An Indian breed of dog that belongs to the sighthound group goes by several names. This rare breed that originates from the southern Maharashtra and northern Karnataka regions is commonly referred to a Mudhol Hound. The dog is known as Karwani in the villages in the Deccan Plateau. The anglicized version of the name is Caravan Hound. This breed is also referred to as Pashmi and Pisuri Hound. All these names refer to a breed of sighthound that closely resembles the smooth coated Middle Eastern Saluki and the Sloughi of North Africa. This long dog with a lighter and a less heavily boned body has the graceful gait of an Azawakh. The Mudhol Hound is believed to have developed from the Sloughi, Saluki, the Azawakh and the Afghan Hounds. Mudhol Hounds have smooth coats that come in light cream, beige, cream, red and fawn colors. Occasionally, dogs with black, white and grey coats are seen. These dogs were originally used for hunting and guarding. But did you know that these dogs served as incentives for nomadic tribes to spy on the martial activities of the neighboring kingdoms? This is how Mudhol Hounds are valued during the early years of the breed’s existence.
The Mudhol Hound was favored by the ruling families of India. However, far from being spoiled, this breed has led a hard life. Unlike other breeds kept by royalty and famous personalities, most of these dogs have not known veterinary care. Moreover, Mudhol Hounds have subsisted on very little food. Milk, roti and table scraps is the usual diet of this dog. In spite of this, a Mudhol Hound is a very strong and hardy breed. Survival of the fittest has made this breed resistant to most canine diseases. A Mudhol Hound has a life expectancy of about 15 years.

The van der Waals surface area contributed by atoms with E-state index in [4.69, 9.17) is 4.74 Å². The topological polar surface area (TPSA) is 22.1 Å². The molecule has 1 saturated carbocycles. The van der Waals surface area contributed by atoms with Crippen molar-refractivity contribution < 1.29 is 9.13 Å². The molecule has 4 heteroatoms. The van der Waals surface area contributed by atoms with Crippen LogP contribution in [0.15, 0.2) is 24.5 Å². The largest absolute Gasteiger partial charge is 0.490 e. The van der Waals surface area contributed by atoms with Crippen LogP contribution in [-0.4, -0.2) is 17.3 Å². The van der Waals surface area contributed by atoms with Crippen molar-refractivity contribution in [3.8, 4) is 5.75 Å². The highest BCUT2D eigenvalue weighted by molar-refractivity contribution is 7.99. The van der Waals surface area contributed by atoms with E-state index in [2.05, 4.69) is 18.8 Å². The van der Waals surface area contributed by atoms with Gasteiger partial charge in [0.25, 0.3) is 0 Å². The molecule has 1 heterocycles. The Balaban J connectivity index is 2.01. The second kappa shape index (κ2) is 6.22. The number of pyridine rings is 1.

This working breed is highly valued for the excellent performance of its tasks even under grueling conditions that would be very difficult for other working breeds. This dog hunts like a Saluki. Equipped with strength, great speed and immense stamina, the dog would immediately sprint after the prey, make mid-air turns and change course at the blink of an eye. The hunter must be able to follow his hound as instead of retrieving, this breed has the tendency to devour the prey. This bred has the potential to excel in lure coursing and in open field trials. With its well balanced conformation, a Mudhol Hould would surely do well in conformation shows. To the right person, a Mudhol Hound can be a most suitable home companion.
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A Mudhol Hound’s lean look may give this breed a delicate appearance. However, the dog’s sleek body is built for speed. The dog is also noted for its strength, stamina and endurance. This breed has a well defined appearance. The head is rather small for the size of the body. The long skull is narrow, flat and wider between the ears. The powerful long muzzle tapers to the large nose that can be black, liver or flesh colored. Obliquely set oval shaped eyes are dark brown to hazel in color and show an intelligent expression. Thin triangular ears are set rather high. This breed can have rose shaped or semi erect ears but most common are ears that curve close to the head.
The elegantly arched long and well muscled neck is one of the distinct characteristics of this Indian breed. The muscular body has slightly arched small loins, long and deep brisket and well tucked up belly. Long tail that is set in line with the broad back is strong at the base and tapers to the tip. The tail is slightly curved and carried low. A Mudhol Hound has two coat varieties. The coat can be soft, smooth and close lying. Silky longer hair can form feathering on the tail, legs and ears of some specimens. All colors are acceptable for this breed. Red, fawn and off white are most common. Some specimens may have black masks and white markings.